How To Install Honda K-Series Camshafts

Honda’s iVTEC K-series lineup of engines are pretty incredible, especially considering they’ve been around now for about 15 years. Having “grown up” on D-series and B-series engines (and having blown up a few of each at the race track), when the K-series came along it was a bit of a game changer. Suddenly 200-whp, a magical and even mythical number for built B18C guys to strive for back in the day was now easily achieved with a K20 or K24 swap along with the usual bolt-ons and a tune.

Which is exactly what we did with our Track Built EK Civic project, swapping in a bone stock 2006 Civic Si engine (K20Z3) along with K-tuned’s cold-air intake and 4-2-1 K-swap header, 2-1/4” Magnaflow exhaust and a 94-octane OnPoint Dyno tune using a Ktuner ECU. This resulted in 198-whp, which in a 2400-lbs EK Civic coupe feels pretty damn quick, but we wanted more.

Reaching 230-whp with this engine is well within reason if you step up to 3” diameter exhaust system and a set of more aggressive camshafts. On the exhaust side we sourced a mandrel bent 3” diameter tubing kit from Kteller, to which we added a Vibrant GESI high output catalytic converter and a Vibrant 18” long resonator along with a K-tuned turndown muffler. And for cams, we opted for Drag Cartel’s Drop-In Camshafts, which (as the name implies) do not require an upgrade to the valve springs or retainers.

To install the cams, we turned to Rui Mateus at K-tuned, their in-house technician and a long-time Honda drag racer. As Rui told us during the job, he’s swapped cams in these motors more times than he can count, so he was the perfect man to show us (and you) exactly how to do it.

But before Rui could spin off those cam caps, first we needed to disconnect the wiring harness from the coil packs and valve cover, pull the coils, and pop the valve cover off.

After that, we removed the timing chain tensioner cover, which is located on the passenger side of the block just above the crank pulley. As you can see, we also disconnected the crank position sensor just below the cover so as not to damage the connector while spinning wrenches near it.

Before removing the tensioner, Rui set the engine to Top Dead Center (TDC), with the dot on each cam gear oriented at the 12-o’clock mark. You can’t see it here very clearly, but he also used a paint pen to mark the chain so he could put it back in the same spot on each cam gear during reassembly.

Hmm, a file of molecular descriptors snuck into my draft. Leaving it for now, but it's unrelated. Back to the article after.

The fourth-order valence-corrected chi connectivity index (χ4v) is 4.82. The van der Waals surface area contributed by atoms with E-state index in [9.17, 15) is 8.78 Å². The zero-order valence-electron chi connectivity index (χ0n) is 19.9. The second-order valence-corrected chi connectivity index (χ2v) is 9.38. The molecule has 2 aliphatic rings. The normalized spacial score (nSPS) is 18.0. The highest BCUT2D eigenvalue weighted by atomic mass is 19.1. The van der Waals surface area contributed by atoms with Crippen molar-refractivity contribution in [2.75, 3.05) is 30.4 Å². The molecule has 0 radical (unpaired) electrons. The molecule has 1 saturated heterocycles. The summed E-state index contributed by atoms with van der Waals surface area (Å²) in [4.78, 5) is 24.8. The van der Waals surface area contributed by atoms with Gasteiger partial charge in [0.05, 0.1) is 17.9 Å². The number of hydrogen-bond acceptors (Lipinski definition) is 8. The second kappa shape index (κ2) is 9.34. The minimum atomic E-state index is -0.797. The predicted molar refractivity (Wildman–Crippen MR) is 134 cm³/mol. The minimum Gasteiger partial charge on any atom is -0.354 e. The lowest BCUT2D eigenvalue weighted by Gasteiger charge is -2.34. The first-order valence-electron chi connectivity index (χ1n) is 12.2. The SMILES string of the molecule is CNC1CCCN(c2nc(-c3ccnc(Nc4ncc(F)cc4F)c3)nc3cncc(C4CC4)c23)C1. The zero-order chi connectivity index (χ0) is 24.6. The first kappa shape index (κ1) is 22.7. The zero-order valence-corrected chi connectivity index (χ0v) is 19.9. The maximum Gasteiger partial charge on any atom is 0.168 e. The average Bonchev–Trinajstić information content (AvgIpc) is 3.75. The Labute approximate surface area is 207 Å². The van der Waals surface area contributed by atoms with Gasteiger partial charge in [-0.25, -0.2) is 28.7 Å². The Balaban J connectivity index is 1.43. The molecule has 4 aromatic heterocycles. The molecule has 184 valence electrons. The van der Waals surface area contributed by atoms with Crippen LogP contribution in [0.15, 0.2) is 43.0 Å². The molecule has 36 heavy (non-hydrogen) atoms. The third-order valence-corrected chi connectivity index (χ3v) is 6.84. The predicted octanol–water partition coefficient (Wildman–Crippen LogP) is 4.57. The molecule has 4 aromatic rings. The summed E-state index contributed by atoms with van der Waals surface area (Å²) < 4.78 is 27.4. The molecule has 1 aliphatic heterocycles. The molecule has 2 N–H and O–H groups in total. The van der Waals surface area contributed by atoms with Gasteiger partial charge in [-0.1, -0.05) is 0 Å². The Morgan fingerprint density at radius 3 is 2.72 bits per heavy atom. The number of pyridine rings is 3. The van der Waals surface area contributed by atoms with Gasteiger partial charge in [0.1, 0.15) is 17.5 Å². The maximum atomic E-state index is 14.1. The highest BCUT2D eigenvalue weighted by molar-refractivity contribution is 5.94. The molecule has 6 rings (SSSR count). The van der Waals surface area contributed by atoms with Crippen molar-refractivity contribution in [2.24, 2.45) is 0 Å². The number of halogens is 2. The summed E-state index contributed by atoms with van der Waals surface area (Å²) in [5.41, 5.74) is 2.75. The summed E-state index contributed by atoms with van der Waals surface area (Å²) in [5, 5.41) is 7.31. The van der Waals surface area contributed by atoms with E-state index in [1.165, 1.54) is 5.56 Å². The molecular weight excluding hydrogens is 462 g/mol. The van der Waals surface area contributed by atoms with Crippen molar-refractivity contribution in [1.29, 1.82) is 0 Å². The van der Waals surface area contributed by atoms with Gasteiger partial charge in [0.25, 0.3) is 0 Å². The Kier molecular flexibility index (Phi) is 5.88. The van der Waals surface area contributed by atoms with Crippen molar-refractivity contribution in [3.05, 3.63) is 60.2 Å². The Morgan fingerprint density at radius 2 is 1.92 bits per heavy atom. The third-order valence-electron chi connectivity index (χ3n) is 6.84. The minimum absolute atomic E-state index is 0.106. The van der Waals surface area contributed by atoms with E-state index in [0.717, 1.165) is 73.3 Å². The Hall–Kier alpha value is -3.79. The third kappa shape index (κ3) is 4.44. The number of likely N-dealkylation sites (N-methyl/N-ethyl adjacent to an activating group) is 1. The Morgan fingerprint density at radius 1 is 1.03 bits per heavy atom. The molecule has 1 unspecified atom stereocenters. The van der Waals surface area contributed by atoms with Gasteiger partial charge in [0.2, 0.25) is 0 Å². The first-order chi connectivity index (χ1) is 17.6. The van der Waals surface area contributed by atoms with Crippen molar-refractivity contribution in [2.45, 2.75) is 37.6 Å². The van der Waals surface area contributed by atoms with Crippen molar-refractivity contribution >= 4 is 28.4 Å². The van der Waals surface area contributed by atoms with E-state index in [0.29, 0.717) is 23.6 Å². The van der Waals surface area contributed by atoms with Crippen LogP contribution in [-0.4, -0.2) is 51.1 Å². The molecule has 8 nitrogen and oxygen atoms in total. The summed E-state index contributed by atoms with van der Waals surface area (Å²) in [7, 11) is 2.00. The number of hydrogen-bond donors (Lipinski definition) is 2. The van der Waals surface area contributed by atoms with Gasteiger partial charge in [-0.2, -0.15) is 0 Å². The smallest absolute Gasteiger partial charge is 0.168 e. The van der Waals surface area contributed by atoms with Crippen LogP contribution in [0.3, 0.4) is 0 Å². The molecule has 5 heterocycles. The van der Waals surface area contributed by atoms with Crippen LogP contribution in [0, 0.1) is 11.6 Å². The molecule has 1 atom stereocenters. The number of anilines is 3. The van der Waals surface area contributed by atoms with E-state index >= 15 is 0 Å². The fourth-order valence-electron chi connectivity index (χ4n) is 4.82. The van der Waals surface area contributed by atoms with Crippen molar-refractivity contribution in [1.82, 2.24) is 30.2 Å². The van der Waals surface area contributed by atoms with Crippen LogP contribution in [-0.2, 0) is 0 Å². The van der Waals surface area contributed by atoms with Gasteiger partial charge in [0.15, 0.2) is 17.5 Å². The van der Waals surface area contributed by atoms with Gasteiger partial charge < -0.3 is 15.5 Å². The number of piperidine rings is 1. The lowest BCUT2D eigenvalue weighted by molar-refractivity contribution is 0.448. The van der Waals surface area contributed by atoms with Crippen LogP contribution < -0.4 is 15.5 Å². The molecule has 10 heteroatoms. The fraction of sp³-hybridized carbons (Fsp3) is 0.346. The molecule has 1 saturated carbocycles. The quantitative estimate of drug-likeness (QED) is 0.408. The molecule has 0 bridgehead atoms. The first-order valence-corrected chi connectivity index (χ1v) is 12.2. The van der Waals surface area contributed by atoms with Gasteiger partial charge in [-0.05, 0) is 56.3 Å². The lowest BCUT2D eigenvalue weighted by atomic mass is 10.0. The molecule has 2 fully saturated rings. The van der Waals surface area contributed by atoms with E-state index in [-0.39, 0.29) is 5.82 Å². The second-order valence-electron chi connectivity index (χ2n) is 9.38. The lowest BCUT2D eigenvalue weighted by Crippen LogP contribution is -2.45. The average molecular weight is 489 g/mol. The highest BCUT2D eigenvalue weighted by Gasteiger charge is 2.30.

To secure the tensioner in the closed position for removal, Rui used a thumbtack in the locking hole as seen above. I’m sure there’s some fancy Honda specialty tool for this job, but Rui’s thumbtack method worked well.

Now it was time for Rui to loosen all the bolts for the cam caps, starting at the ends and working his way to the middle caps to de-tension the cams in a gradual way (as per the Honda factory service manual’s instructions).

Before removing the cam caps, Rui used a bungee cord to keep the timing chain under enough tension that it wouldn’t slip off the cam gears and down into the timing chain cover or skip a tooth at the crankshaft end. Again, there’s a fancy Honda tool for this job, but Rui’s bungee trick works well.

With the chain supported, Rui pulled off the cam caps and laid them down in sequence inside the valve cover for safe keeping (the caps are numbered and must be reinstalled in the correct position).

 

Rui then removed the timing chain from the cam gears and allowed the bungee cord to do it’s thing by providing enough upward tension to prevent the chain from falling off the crank sprocket.

Then it was simply a matter of popping the intake and exhaust cams out.

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